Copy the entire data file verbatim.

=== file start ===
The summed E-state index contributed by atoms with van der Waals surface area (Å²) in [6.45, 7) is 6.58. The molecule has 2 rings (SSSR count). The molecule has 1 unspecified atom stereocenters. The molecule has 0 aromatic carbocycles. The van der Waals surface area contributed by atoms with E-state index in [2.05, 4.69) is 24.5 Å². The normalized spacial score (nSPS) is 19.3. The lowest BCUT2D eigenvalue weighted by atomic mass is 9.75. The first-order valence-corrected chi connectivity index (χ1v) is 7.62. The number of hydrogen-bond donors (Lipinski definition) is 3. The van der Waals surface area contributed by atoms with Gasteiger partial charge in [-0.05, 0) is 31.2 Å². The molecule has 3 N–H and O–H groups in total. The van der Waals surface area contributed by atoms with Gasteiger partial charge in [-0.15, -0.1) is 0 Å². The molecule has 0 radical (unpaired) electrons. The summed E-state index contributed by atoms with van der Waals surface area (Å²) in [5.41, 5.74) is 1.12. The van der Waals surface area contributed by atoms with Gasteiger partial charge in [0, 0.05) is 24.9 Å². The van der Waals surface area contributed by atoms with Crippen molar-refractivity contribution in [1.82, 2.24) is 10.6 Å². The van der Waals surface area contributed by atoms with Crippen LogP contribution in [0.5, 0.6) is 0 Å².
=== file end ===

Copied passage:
The summed E-state index contributed by atoms with van der Waals surface area (Å²) in [6.45, 7) is 6.58. The molecule has 2 rings (SSSR count). The molecule has 1 unspecified atom stereocenters. The molecule has 0 aromatic carbocycles. The van der Waals surface area contributed by atoms with E-state index in [2.05, 4.69) is 24.5 Å². The normalized spacial score (nSPS) is 19.3. The lowest BCUT2D eigenvalue weighted by atomic mass is 9.75. The first-order valence-corrected chi connectivity index (χ1v) is 7.62. The number of hydrogen-bond donors (Lipinski definition) is 3. The van der Waals surface area contributed by atoms with Gasteiger partial charge in [-0.05, 0) is 31.2 Å². The molecule has 3 N–H and O–H groups in total. The van der Waals surface area contributed by atoms with Gasteiger partial charge in [-0.15, -0.1) is 0 Å². The molecule has 0 radical (unpaired) electrons. The summed E-state index contributed by atoms with van der Waals surface area (Å²) in [5.41, 5.74) is 1.12. The van der Waals surface area contributed by atoms with Gasteiger partial charge in [0, 0.05) is 24.9 Å². The van der Waals surface area contributed by atoms with Crippen molar-refractivity contribution in [1.82, 2.24) is 10.6 Å². The van der Waals surface area contributed by atoms with Crippen LogP contribution in [0.5, 0.6) is 0 Å².